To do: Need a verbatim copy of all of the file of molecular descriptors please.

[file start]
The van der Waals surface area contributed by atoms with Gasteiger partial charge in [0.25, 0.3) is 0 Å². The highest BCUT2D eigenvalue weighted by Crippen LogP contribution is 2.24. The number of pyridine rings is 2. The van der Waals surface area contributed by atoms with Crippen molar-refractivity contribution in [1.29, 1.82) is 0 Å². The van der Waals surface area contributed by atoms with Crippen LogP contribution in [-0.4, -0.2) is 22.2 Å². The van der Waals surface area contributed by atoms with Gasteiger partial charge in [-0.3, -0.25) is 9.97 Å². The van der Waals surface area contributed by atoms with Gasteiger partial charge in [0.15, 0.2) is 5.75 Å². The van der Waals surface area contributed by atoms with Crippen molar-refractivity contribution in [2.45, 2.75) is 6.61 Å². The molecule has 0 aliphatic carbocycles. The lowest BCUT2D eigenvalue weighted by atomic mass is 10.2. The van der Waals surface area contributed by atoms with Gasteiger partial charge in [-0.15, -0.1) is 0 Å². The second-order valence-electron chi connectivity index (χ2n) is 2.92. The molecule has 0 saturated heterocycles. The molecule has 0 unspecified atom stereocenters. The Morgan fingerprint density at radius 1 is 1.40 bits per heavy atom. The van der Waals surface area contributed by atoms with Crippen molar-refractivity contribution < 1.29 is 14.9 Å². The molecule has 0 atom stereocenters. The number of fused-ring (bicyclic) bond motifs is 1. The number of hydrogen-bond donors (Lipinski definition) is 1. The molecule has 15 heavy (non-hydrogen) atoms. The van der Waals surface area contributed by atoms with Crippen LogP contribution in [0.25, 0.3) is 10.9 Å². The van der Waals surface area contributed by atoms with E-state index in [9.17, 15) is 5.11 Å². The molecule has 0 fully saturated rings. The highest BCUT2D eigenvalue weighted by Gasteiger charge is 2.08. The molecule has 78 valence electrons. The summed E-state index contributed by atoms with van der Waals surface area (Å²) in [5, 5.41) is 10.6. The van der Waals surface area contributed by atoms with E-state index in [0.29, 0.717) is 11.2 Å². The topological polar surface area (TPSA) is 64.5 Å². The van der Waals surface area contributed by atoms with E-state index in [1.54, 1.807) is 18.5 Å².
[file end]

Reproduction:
The van der Waals surface area contributed by atoms with Gasteiger partial charge in [0.25, 0.3) is 0 Å². The highest BCUT2D eigenvalue weighted by Crippen LogP contribution is 2.24. The number of pyridine rings is 2. The van der Waals surface area contributed by atoms with Crippen molar-refractivity contribution in [1.29, 1.82) is 0 Å². The van der Waals surface area contributed by atoms with Crippen LogP contribution in [-0.4, -0.2) is 22.2 Å². The van der Waals surface area contributed by atoms with Gasteiger partial charge in [-0.3, -0.25) is 9.97 Å². The van der Waals surface area contributed by atoms with Gasteiger partial charge in [0.15, 0.2) is 5.75 Å². The van der Waals surface area contributed by atoms with Crippen molar-refractivity contribution in [2.45, 2.75) is 6.61 Å². The molecule has 0 aliphatic carbocycles. The lowest BCUT2D eigenvalue weighted by atomic mass is 10.2. The van der Waals surface area contributed by atoms with Gasteiger partial charge in [-0.15, -0.1) is 0 Å². The second-order valence-electron chi connectivity index (χ2n) is 2.92. The molecule has 0 saturated heterocycles. The molecule has 0 unspecified atom stereocenters. The Morgan fingerprint density at radius 1 is 1.40 bits per heavy atom. The van der Waals surface area contributed by atoms with Crippen molar-refractivity contribution < 1.29 is 14.9 Å². The molecule has 0 atom stereocenters. The number of fused-ring (bicyclic) bond motifs is 1. The number of hydrogen-bond donors (Lipinski definition) is 1. The molecule has 15 heavy (non-hydrogen) atoms. The van der Waals surface area contributed by atoms with Crippen LogP contribution in [0.25, 0.3) is 10.9 Å². The van der Waals surface area contributed by atoms with E-state index in [9.17, 15) is 5.11 Å². The molecule has 0 fully saturated rings. The highest BCUT2D eigenvalue weighted by Gasteiger charge is 2.08. The molecule has 78 valence electrons. The summed E-state index contributed by atoms with van der Waals surface area (Å²) in [5, 5.41) is 10.6. The van der Waals surface area contributed by atoms with E-state index in [0.29, 0.717) is 11.2 Å². The topological polar surface area (TPSA) is 64.5 Å². The van der Waals surface area contributed by atoms with E-state index in [1.54, 1.807) is 18.5 Å².